Long-term care (LTC) insurance encompasses a variety of services that may be necessary for people who have disabilities or debilitating health conditions. The need for it can arise for anyone at any time. Long-term care is different from other kinds of healthcare or medical care in that it can involve assistance with aspects of what’s known as custodial care, which includes help with bathing, using the bathroom, eating, getting dressed and more. It involves a much wider, personal and daily level of care than other kinds of healthcare a person might receive from a general or specialized medical practitioner. In general, there are three categories of long-term care: home care, assisted living and skilled nursing. MassMutual, a major provide of long-term care policies, has a number of features and riders that we review here. Finding insurance policies that fit your overall plans can be complicated, so working with a financial advisor can be helpful.
When considering long-term care, one of the biggest questions becomes how to pay for it. That’s where LTC insurance comes in. Companies such as MassMutual, New York Life and others provide insurance that typically covers services that don’t fall in the scope of other kinds of health insurance. These services can include the activities of daily living (ADLs) listed above. Some policies also cover services and care related to chronic conditions, certain diseases or impairments from unexpected accidents.
Affording a long-term care insurance policy can be relatively difficult, especially if you don’t have enough saved beforehand or lack a major income stream. Insurance costs will depend on various factors, such as age, gender, types of benefits, durations of benefits, policy types (traditional or hybrid) and even existing health conditions, to name a few. Regular health insurance, disability insurance and Medicare are not designed to cover long-term care costs.
Some ways to make up the costs of long-term care include getting support from Medicaid, using a 1035 exchange plan, signing up for certain state partnership programs and more. Finally, there are asset-based long-term care insurance policies. These are life insurance policies that let you leverage your death benefit to pay for nursing care costs.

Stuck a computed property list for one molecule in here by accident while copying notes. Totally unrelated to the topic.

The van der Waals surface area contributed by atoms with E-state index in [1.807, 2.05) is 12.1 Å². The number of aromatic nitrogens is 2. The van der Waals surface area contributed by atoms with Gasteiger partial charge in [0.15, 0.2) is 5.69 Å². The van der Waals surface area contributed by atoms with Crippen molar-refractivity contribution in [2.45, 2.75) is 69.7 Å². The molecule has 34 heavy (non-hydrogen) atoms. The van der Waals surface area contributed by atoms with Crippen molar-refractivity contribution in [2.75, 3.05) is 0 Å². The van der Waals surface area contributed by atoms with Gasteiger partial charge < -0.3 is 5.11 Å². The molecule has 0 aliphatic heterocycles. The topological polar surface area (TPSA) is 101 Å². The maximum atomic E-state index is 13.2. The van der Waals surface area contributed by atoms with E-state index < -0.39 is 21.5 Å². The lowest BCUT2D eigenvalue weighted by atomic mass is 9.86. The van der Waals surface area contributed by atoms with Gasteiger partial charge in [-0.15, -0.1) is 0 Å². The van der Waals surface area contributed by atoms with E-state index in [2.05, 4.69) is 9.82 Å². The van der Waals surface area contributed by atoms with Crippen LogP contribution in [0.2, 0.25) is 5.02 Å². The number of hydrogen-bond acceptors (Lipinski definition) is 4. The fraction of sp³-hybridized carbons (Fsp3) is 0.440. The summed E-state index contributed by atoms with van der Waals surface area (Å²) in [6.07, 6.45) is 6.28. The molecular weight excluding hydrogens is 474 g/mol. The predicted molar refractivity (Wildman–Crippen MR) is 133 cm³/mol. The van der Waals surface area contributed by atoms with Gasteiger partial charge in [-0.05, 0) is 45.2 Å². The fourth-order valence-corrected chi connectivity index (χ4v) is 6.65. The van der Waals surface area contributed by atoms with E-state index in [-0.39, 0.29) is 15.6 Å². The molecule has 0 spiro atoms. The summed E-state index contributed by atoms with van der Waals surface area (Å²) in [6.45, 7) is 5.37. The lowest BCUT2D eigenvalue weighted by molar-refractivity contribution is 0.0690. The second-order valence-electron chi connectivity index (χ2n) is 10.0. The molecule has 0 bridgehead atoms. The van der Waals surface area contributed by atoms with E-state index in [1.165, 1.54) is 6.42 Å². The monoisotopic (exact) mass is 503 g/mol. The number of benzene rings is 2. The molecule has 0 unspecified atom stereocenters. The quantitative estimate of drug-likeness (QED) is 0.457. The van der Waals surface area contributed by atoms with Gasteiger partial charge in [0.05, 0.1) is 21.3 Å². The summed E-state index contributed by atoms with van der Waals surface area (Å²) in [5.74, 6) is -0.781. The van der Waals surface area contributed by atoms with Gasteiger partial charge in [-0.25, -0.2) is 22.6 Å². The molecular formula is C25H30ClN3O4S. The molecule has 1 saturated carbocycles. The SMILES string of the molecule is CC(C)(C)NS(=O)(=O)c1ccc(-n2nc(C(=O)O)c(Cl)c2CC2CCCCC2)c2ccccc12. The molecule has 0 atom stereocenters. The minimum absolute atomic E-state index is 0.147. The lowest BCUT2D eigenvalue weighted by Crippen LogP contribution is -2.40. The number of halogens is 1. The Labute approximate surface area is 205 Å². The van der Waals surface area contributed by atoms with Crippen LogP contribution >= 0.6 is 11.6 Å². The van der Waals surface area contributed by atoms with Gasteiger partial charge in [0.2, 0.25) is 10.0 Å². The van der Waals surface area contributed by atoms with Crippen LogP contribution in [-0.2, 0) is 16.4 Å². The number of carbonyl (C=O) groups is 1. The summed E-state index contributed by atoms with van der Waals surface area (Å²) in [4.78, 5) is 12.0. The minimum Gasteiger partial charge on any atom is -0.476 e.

Overview of MassMutual
MassMutual, which was founded in 1851, has its headquarters in Springfield, Massachusetts. As a “mutual company,” according to its website, the company does not have public shareholders. Instead, members and participating policy owners are described as “sharing in ownership,” as members are entitled to vote for the company’s board of directors. Owners of participating policies may be able to share in any dividends the company may declare too. The company’s global employee base is currently in the range of 5,000 to 10,000 across various offices.
The financial strength of MassMutual is very sound, with it being on the Fortune 500 list as of June 2021. It also holds at least “very strong” or “superior” ratings from A.M. Best, Fitch Ratings, Moody’s Investors Service and S&P. The outlook of MassMutual, according to these ratings, is stable. According to the company’s 2020 financial summary details on the company’s website, it has $1.7 billion in policyholder dividends and $6.2 billion in insurance and annuity benefits paid in 2020.
MassMutual Long-Term Care Policy Features & Riders
According to its website, MassMutual has various policies, including:
- SignatureCare long-term care insurance
- CareChoice One and CareChoice Select hybrid long-term care insurance plans that also include life insurance
- Life insurance with acceleration benefits
Consumers should note that the company’s traditional (non-hybrid) long-term care insurance was largely discontinued, effective Jan. 28, 2021, but that this only affects new sales and does not affect current policyholders. The program continues in New York and California only, under the name SignatureCare.
Policy types include individual/standard, state partnerships, hybrid, group and tax-qualifying. The kinds of care that they cover are in-home care, assisted living or adult daycare, nursing home, hospice care and medical help systems. Coverage applies to any kind care that takes place in any kind of facility.